You'll also want access to your web server (your web host should have this through its own software, via a tool like Apache), a plain text editor (Notepad on PCs, TextEdit on Macs, etc.) and, certainly, your web browser of choice.
Now, go to the download page and click the button that says, “Download WordPress 3.5.1.” The software comes in a compressed ZIP file — unzip the file onto your hard drive.
You'll require creating a database for WordPress on your web server and a MySQL user that can access all of the stored posts, comments, metadata and other information. Your hosting provider possibly does this for you already, or has its own specific instructions to set it up. Otherwise, you'll have to create one manually using either cPanel (your hosting control panel), phpMyAdmin, the MySQL Client or Direct Admin — click here to find specific instructions for each.
You'll want to enter this information into the file named "wp-config-sample.php," and after that's complete, rename it wp-config.php (this is very important). After that, you need to integrate WordPress and your domain by moving all of the contents of the unzipped WordPress directory (but not the WordPress directory file itself) into the root directory of your web server. Note that this may take some time.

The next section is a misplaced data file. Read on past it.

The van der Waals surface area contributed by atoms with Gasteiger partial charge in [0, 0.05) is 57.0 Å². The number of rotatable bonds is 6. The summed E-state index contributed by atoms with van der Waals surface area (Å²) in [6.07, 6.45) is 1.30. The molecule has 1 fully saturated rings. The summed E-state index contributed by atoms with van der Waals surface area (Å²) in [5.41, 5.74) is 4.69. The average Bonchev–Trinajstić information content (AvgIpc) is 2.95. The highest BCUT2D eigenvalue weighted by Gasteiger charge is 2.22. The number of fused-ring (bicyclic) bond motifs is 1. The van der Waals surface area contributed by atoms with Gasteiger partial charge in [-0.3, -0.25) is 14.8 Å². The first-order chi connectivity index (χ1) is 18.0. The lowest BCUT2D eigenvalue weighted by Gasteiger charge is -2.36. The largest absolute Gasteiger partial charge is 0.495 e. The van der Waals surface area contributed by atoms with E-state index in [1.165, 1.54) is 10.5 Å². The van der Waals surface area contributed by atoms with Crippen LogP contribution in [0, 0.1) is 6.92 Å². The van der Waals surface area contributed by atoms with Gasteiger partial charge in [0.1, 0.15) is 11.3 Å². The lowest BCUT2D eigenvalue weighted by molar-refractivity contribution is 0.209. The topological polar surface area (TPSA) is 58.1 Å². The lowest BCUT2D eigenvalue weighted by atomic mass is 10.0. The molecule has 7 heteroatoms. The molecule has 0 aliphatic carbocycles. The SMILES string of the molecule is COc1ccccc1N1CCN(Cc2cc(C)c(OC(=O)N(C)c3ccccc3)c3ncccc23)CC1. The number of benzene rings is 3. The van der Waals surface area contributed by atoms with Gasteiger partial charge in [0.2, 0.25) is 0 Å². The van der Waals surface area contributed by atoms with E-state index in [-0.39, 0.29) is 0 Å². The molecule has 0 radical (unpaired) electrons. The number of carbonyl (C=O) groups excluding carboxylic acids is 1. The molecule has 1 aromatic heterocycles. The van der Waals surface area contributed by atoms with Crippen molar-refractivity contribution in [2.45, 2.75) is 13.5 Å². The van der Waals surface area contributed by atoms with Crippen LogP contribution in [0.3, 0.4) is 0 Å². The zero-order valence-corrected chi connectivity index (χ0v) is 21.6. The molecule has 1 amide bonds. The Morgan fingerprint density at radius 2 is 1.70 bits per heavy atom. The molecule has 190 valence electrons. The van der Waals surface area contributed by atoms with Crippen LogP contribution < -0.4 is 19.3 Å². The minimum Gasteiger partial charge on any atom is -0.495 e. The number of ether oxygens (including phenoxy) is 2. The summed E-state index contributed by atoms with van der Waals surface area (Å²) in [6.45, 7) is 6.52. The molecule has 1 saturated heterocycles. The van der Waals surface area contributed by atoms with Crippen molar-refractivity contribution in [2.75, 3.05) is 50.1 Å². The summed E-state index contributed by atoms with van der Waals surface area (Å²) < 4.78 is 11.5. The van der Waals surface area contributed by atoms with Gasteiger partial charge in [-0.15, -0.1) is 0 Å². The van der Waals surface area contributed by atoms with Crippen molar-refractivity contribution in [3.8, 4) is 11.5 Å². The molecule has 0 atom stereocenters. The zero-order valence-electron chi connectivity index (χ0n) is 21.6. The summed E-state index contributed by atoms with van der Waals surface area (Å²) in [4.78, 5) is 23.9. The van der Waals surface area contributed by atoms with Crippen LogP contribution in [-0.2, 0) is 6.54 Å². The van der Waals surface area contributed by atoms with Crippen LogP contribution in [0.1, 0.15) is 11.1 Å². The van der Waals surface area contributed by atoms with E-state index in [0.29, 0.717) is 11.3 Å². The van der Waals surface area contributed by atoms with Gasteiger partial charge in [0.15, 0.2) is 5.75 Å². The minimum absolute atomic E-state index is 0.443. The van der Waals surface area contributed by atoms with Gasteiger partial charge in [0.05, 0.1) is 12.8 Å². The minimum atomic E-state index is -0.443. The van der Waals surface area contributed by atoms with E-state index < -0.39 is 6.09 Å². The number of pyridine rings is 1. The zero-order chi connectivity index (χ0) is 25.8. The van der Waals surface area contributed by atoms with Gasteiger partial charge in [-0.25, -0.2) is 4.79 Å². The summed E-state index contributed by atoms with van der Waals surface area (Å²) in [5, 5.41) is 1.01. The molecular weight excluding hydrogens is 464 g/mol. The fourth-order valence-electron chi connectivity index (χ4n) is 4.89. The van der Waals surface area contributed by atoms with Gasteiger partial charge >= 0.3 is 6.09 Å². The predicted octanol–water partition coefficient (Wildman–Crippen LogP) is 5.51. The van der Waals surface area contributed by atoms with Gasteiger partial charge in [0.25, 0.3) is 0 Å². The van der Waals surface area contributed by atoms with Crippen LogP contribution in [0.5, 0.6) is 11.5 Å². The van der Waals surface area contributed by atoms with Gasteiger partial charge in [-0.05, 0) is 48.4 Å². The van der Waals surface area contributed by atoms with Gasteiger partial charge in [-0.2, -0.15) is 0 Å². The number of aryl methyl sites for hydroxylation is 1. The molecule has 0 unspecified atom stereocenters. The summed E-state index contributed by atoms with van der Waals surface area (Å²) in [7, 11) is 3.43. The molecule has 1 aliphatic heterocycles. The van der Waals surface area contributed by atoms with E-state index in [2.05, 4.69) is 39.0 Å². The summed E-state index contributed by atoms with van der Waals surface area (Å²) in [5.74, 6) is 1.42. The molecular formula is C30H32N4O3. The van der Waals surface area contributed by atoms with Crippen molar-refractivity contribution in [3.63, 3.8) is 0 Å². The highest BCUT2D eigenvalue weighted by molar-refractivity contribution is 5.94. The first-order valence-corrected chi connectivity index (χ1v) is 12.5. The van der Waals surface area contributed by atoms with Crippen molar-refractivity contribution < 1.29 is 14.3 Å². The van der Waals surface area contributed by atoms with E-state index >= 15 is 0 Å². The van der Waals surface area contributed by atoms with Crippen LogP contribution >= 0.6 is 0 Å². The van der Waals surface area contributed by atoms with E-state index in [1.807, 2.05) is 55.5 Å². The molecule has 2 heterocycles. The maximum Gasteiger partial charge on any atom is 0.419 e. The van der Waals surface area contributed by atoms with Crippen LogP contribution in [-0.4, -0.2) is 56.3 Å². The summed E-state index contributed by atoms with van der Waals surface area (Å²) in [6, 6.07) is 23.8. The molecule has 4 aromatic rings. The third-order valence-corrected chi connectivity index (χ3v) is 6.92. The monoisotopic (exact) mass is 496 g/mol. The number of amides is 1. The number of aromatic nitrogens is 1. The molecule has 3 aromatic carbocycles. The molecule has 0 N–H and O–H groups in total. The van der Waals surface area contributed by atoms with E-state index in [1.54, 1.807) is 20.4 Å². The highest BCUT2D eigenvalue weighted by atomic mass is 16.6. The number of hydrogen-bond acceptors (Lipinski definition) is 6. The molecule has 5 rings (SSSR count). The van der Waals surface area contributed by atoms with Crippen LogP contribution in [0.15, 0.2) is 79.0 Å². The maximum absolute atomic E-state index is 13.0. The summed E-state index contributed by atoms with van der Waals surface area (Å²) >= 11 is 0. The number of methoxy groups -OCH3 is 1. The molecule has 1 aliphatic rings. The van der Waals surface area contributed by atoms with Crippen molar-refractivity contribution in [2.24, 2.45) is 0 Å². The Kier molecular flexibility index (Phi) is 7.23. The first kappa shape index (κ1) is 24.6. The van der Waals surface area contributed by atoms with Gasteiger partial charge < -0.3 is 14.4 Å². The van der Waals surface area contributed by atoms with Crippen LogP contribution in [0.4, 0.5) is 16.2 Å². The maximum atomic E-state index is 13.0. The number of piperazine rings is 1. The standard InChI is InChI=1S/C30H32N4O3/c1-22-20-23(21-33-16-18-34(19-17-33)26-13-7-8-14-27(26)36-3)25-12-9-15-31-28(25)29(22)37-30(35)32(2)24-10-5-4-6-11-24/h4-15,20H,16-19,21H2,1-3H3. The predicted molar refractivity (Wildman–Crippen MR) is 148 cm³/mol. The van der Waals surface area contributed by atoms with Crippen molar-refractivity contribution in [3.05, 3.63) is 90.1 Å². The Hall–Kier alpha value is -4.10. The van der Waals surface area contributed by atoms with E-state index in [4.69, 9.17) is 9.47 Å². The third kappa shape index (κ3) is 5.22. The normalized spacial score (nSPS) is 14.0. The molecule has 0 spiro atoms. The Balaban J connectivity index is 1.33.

Navigate to your URL by typing http://wp-admin/install.php. Fill in your information, log in with the temporary username and password WordPress offers, and now you have a new website at your fingertips.
These last few steps are a bit complex; with this basic outline in mind, check out WordPress' extensive, detailed installation instructions here, and if you're running into issues, consider common installation problems and their solutions here.
Themes: Building your site's backend from scratch doesn't mean you have to forgo the variety of themes WordPress offers. Check out WordPress.org's directory of 1,764 themes and add some personality to your site.
Plugins: WordPress.org has a directory of 25,229 plugins to add to your site, including Akismet to filter spam and WP Optimize for thorough security.
Forums: With WordPress, there's always something new to learn. Peruse the forums to find resources, articles and discussions.
Read more: WordPress Web Development